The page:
Data Presentation and Organization. Many of the illustration packages have interchangible components or options for exporting. For example, graphics created in one package such as Fireworks can be inserted into a database or spreadsheet. Many programs also have multiple ways of viewing their data. For example, Inspiration can be viewed as an outline or a concept map. Databases have single record and report views.

Hyperlinks and Hotspots. The use of hyperlinks and hotspots allows a spreadsheet to hyperlink to a supplier for up-to-date pricing. Hyperlinks can also be used in concepts maps. For example children can use a Kidspiration concept map as a portal to websites.

Expandability. Many of the tools provide an option to add new features. For example, TuxPaint is open source allowing users to change to sounds in the software, add their own stamps, and even modify the program itself.

Multimedia. Want to play a movie in a spreadsheet or insert a graphic into Timeliner? No problem. Look for ways that multimedia features can be incorporated into illustration software.

High Tech Illustration Tools in Learning

The key to using illustration software in learning is thinking of ways to transform data, information, and ideas into a usable form. In other ways, can we take pages of articles, notes, and ideas. Then, organize this pile of resources in a meaningful way that conveys the larger picture or shares an understanding of the people and their experiences? When studying the American Civil War, it makes sense to create a database of key battles, a spreadsheet demonstrating casuality rates, a timeline of key events, a cause and effect concept map, and a collage showing the experiences of one person. These projects all use illustration software.

checkSkim Tools for Calculating: Spreadsheets from eduscapes (background, project topics).

checkSkim Tools for Organizing: Databases from eduscapes (background, project topics).

Explore tools for creating your own images and symbols:

Digital Illustration in Learning

As you think about the tools, consider how they can impact learning. The key to effective use of tools is practical applications. Many of the tools can be integrated across the curriculum. Over the past several years, researchers have explored the link between the use of visuals and learning.

checkRead Make a Sketch by Sara Bernard at Edutopia.

Many technology tools for young people provide a combination on-computer and off-computer activities. For example Community Construction Kit by Tom Snyder Productions allows users to design scaled down versions of communities from different historical periods and create their own towns.

Learners, Multiple Intelligences, and Illustration

Use of illustration software matches well with Howard Gardner's visual-spatial intelligence. These "picture smart" people learn best visually and tend to organize their thinking spatially. They like to think and create pictures. They are also drawn to information that is presented in a visual form. Encourage learners to combine visual elements such as editing photographs or enhancing line drawings. Encourage them to add other intelligences such as written or oral descriptions or discussions. Ask them to make visual metaphors and stories.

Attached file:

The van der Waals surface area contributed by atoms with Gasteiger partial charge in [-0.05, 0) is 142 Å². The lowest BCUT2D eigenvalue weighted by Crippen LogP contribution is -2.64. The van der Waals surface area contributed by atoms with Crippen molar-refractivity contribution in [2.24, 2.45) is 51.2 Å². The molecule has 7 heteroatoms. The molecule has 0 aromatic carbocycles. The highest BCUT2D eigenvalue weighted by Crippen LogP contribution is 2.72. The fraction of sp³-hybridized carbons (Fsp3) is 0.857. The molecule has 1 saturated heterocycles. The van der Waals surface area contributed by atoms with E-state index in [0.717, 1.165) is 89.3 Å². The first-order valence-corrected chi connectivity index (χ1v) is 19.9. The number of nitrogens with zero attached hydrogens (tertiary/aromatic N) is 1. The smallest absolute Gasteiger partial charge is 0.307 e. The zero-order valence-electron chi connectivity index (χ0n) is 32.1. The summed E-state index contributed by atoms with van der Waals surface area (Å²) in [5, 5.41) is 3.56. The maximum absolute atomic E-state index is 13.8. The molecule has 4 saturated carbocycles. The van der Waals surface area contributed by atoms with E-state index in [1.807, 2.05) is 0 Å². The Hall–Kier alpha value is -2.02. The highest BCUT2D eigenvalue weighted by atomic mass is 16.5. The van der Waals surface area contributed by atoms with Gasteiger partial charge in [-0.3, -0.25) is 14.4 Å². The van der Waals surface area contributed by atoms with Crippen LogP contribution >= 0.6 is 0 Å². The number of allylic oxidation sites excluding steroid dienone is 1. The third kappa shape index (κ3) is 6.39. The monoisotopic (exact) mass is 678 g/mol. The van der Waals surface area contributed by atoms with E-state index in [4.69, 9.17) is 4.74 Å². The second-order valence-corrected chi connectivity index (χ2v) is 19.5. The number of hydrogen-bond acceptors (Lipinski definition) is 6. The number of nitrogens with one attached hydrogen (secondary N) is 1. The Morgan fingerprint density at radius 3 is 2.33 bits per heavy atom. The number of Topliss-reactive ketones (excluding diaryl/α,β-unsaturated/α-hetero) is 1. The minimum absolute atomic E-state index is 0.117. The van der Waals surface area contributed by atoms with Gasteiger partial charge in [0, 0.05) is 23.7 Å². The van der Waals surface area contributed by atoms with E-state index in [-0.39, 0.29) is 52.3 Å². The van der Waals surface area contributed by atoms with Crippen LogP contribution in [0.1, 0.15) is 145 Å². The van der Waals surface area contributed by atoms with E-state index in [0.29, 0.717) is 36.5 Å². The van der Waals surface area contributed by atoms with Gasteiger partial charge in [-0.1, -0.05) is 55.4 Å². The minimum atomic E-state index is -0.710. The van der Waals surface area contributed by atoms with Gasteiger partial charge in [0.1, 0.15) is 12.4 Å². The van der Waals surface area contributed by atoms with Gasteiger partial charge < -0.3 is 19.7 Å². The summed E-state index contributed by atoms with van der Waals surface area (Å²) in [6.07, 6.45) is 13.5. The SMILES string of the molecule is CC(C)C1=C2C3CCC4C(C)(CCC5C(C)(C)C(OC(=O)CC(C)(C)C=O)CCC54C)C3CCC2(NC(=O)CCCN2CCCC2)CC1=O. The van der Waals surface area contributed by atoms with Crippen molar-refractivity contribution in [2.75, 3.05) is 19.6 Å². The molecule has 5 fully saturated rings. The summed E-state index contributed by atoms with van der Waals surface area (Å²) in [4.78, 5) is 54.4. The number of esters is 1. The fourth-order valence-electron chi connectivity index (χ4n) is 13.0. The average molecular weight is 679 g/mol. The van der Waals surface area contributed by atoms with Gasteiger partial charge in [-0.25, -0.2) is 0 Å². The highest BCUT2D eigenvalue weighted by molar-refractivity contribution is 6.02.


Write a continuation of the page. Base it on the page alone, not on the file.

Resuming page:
These learners would enjoy illustrating the project, identifying the visuals, color-coding the presentation, and creating the storyboard for the project. They enjoy identifying project visuals and visualizing aspects of a research project.

Consider how illustration technology tools could be used with visual/spatial learners:

In addition to the visual-spatial intelligence, those who enjoy working with data may also have a strength in the logical/mathematical area. These "number smart" people learn best through numbers, reasoning, and problem solving. They are able to create and manipulate visuals and create mental pictures from many perspectives. They like to weigh, measure, calculate, and organize data. Give students opportunities to create or manipulate data they find on the Internet. Provide them with a video camera to record their scientific experiment. Get them to use other intelligences in their sharing of data such as making an analogy or debating an issue.

Those learners with a logical/mathematic strength enjoy collecting data, conducting experiments, and solving problems. Creating spreadsheets, databases, charts, and other data organization and calculation projects would be their contribution to a group. They enjoy problem solving, measuring, sequencing, predicting, experimenting, classifying, and data collection aspects of a research project.

Learn More

Use the following resources and links for more ideas.

Links to the materials in this section can be found in the navigation bar on the left side of this page. Continue to the arrow means an internal linkTools: Photographs page.